Rita Moreno: Still sizzling

(CBS News) Rita Moreno sizzled in the 1961 classic "West Side Story" -- and, some 50 years later, she sizzles still. Mo Rocca now with a Sunday Profile:


She heated up the screen in as Anita in "West Side Story," and half a century later, Rita Moreno can still bust a move.

She can look back on a life that's worthy of a Hollywood movie, from "Singin' in the Rain," to singing with the Muppets.

"I'm trying to remember now, you must've been discovered on stage?" asked Rocca.

"You're trying to remember? I'm trying to remember! I'm 81 now. It's a good thing I wrote it down!" she said.

Rita Moreno came to the U.S. from Puerto Rico with her mother when she was five years old. As she wrote in her memoir, "Mami and I trudged into America, hanging on to our knotted scarves, single suitcases, and shopping bags."

They joined relatives in an overcrowded Bronx, N.Y., apartment. Rosita Dolores Alverio was soon taking dance lessons and performing in clubs.

Then, an agent told her she needed to change her name, and made a few suggestions, like, "Orchid Montenegro."

"Oh, but jeez, that's a great name, I gotta say," Rocca remarked.

"It is, actually," said Moreno. "I'm sorry I don't have that now. Orchid Montenegro!"

They settled on Rita Moreno -- Rita, as in one of her idols, Rita Hayworth. But Rita modeled herself on another star: Elizabeth Taylor.

"I did my eyebrows like her, I did my hair like her," she said. "I wore a waist cincher because she has this wasp waist. I did everything I could. And when I did meet Mr. Louis B. Mayer the first thing he said was, 'Look at that: She looks like a Spanish Elizabeth Taylor.' Signed me on the spot."

"That must have been thrilling, to hear that from Louis B. Mayer," said Rocca.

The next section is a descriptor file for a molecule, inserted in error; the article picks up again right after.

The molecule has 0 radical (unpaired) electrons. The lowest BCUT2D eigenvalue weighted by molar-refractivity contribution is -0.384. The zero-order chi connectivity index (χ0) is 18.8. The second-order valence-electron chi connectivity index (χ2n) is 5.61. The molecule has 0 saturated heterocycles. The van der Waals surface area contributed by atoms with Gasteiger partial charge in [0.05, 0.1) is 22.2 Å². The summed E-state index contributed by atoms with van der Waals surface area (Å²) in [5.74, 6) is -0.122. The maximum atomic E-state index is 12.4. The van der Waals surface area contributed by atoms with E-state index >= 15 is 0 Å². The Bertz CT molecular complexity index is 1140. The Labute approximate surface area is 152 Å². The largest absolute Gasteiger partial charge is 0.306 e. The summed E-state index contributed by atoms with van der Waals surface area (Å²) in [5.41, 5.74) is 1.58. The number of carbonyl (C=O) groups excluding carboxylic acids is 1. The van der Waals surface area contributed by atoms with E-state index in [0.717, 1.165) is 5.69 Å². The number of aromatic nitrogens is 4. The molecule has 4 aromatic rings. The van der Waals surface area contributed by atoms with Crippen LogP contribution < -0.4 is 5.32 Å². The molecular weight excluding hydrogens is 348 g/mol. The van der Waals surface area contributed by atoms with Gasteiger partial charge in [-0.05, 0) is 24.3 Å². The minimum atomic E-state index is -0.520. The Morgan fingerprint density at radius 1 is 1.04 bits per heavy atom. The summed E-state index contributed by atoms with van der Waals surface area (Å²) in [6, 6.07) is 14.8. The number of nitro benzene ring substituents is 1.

"Oh, I damn near wet my knickers," Moreno said.

WEB EXTRA VIDEO: Click on the video player below to watch Rita Moreno demonstrate some dance moves for Mo Rocca.

Rita Moreno was off to Hollywood. But she found she was consistently cast as a certain kind of character, with a certain kind of accent -- what she called the "universal ethnic accent."

"Is that the accent you're using as Tuptim in 'King and I'?" Rocca asked.

"That's also the same accent. I should be embarrassed," Moreno said. "But it's just, you know, I'm 81. I don't have to be embarrassed anymore."

She was hungry for film roles, but had to fight against characters that often reduced her to racial stereotypes -- the "Mexican spitfire." "It's funny now," she said. "It was horrible then."

In 1954, an editor at Life magazine spotted her and put her on the cover, where she was in turn spotted by Marlon Brando. They began a tumultuous eight-year affair.

Moreno writes: "To say that he was a great lover, sensual, generous, delightfully inventive, would be gravely understating what he did not only to my body but for my soul."

"I have to ask ...." started Rocca.

"Well, now, I can't imagine what you're going to ask with respect to that quote," Moreno said.

"I mean, was it that good?"

"Well, what do you think? What did I say? Yeah."

But the obsessive relationship with Brando was volatile -- constant fights and infidelity.

And then one day the King -- Elvis Presley -- came calling, enlisting his manager, Colonel Tom Parker, as a matchmaker.

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